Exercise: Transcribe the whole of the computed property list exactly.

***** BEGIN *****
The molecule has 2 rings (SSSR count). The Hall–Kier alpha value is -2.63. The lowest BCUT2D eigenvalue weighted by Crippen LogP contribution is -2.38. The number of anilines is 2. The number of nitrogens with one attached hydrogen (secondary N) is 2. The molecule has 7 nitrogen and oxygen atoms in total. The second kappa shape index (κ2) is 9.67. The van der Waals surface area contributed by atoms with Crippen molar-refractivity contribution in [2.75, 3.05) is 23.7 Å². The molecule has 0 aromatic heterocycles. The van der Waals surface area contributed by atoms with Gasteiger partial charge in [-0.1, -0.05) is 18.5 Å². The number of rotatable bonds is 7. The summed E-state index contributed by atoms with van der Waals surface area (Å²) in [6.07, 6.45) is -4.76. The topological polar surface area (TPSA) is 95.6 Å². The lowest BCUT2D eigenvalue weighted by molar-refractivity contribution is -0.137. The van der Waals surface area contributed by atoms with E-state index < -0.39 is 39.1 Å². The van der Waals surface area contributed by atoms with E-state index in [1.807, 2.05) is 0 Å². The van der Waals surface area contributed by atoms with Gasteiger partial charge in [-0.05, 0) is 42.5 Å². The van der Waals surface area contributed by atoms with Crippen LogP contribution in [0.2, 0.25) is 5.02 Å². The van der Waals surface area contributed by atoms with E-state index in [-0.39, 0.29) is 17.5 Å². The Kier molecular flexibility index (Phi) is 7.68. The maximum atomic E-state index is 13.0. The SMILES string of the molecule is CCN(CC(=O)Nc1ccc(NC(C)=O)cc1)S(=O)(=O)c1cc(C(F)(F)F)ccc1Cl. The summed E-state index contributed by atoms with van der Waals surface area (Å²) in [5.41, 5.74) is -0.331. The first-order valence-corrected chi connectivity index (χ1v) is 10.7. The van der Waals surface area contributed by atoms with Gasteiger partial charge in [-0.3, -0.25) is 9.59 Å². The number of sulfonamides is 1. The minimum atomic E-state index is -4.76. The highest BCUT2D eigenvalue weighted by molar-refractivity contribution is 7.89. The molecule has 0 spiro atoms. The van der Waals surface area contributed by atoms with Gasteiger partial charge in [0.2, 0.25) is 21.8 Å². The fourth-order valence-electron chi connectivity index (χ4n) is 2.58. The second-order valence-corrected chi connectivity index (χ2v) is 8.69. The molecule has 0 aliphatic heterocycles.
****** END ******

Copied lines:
The molecule has 2 rings (SSSR count). The Hall–Kier alpha value is -2.63. The lowest BCUT2D eigenvalue weighted by Crippen LogP contribution is -2.38. The number of anilines is 2. The number of nitrogens with one attached hydrogen (secondary N) is 2. The molecule has 7 nitrogen and oxygen atoms in total. The second kappa shape index (κ2) is 9.67. The van der Waals surface area contributed by atoms with Crippen molar-refractivity contribution in [2.75, 3.05) is 23.7 Å². The molecule has 0 aromatic heterocycles. The van der Waals surface area contributed by atoms with Gasteiger partial charge in [-0.1, -0.05) is 18.5 Å². The number of rotatable bonds is 7. The summed E-state index contributed by atoms with van der Waals surface area (Å²) in [6.07, 6.45) is -4.76. The topological polar surface area (TPSA) is 95.6 Å². The lowest BCUT2D eigenvalue weighted by molar-refractivity contribution is -0.137. The van der Waals surface area contributed by atoms with E-state index < -0.39 is 39.1 Å². The van der Waals surface area contributed by atoms with E-state index in [1.807, 2.05) is 0 Å². The van der Waals surface area contributed by atoms with Gasteiger partial charge in [-0.05, 0) is 42.5 Å². The van der Waals surface area contributed by atoms with Crippen LogP contribution in [0.2, 0.25) is 5.02 Å². The van der Waals surface area contributed by atoms with E-state index in [-0.39, 0.29) is 17.5 Å². The Kier molecular flexibility index (Phi) is 7.68. The maximum atomic E-state index is 13.0. The SMILES string of the molecule is CCN(CC(=O)Nc1ccc(NC(C)=O)cc1)S(=O)(=O)c1cc(C(F)(F)F)ccc1Cl. The summed E-state index contributed by atoms with van der Waals surface area (Å²) in [5.41, 5.74) is -0.331. The first-order valence-corrected chi connectivity index (χ1v) is 10.7. The van der Waals surface area contributed by atoms with Gasteiger partial charge in [-0.3, -0.25) is 9.59 Å². The number of sulfonamides is 1. The minimum atomic E-state index is -4.76. The highest BCUT2D eigenvalue weighted by molar-refractivity contribution is 7.89. The molecule has 0 spiro atoms. The van der Waals surface area contributed by atoms with Gasteiger partial charge in [0.2, 0.25) is 21.8 Å². The fourth-order valence-electron chi connectivity index (χ4n) is 2.58. The second-order valence-corrected chi connectivity index (χ2v) is 8.69. The molecule has 0 aliphatic heterocycles.